How the offsets work is fairly obvious. A positive horizontal offset means that the shadow is offset to the right of the element, and a negative horizontal offset means that the shadow is offset to the left. Similarly, a positive vertical offset means the shadow is offset toward the downward direction, and a negative vertical offset offsets the shadow upwards.

The color argument can be in hexadecimal format, RGB format, or, if the browser supports it, RGBA, HSL, or HSLA.

Blur radius and spread are interesting concepts.

The Blur radius argument is how big the blur of the shadow is. An input of 0 for the Blur radius means that the shadow will have solid edges, much like the element it is shadowing. The higher the value of the input, the more blurred the edges are. However, because you can’t have a more solid edge than 0, you can’t pass a negative number for Blur radius.

Blur

The Spread argument can expand or contract the shadow. A positive value means that the dimensions of the shadow are bigger than the dimensions of the element, while a negative value makes the dimensions smaller. An input of 0 gives the shadow the same dimensions as the element.

Spread

The CSS statements for Box-Shadow are as follows:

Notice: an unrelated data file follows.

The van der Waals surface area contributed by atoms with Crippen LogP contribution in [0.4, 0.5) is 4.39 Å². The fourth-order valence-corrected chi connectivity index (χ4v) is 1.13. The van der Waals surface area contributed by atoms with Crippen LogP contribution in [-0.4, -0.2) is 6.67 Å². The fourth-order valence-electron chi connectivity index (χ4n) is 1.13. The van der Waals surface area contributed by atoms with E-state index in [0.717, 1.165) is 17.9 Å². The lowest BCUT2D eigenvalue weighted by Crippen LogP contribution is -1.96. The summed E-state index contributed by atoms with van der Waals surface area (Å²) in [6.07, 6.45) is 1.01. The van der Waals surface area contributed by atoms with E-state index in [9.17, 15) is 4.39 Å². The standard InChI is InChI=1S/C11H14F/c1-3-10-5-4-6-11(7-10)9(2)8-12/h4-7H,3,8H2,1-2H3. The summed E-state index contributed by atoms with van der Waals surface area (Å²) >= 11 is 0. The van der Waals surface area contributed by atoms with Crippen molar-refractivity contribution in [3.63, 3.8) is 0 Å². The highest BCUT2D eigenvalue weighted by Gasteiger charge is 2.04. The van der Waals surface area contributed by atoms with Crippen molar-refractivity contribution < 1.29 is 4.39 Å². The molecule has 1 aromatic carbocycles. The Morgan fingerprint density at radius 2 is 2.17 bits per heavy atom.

.element {
	box-shadow: 10px 10px 5px 0 #888888; /* Official statement */
	-moz-box-shadow: 10px 10px 5px 0 #888888; /* For Firefox */
	-webkit-box-shadow: 10px 10px 5px 0 #888888; /* For Safari and Chrome */
}

As you can see, Opera does not support Box-Shadow yet, but, like Border-Radius, it is reported that Box-Shadow will be supported in Opera 10.5.

Transform

Transform: Rotate

I’m actually kind of scared of Transform and what it means for the future of web design. Traditionally, layouts have been done in rectangular, blocky grids, because that’s what CSS supported: rectangular, blocky grids. Transform kind of turns that idea on it’s head. Or side, or corner. And skews it.

Basically, transform can do a lot of stuff to an element. Here’s a basic list of what it can do:

rotate
Rotates the element clockwise by the specified angle.
scale
Scales the element by the specified decimal value: a value of >1 will make the element bigger, while a value of <1 will make the element smaller.
skew
Skews the element by the specified number of angle.
translate
Shifts the element by the specified numerical value.

All these are passed to transform in the following fashion:

.element {
	transform: command(comma-separated-inputs);
}

For example, the command for translating an element 10px to the right and 20px down would look like this:

.element {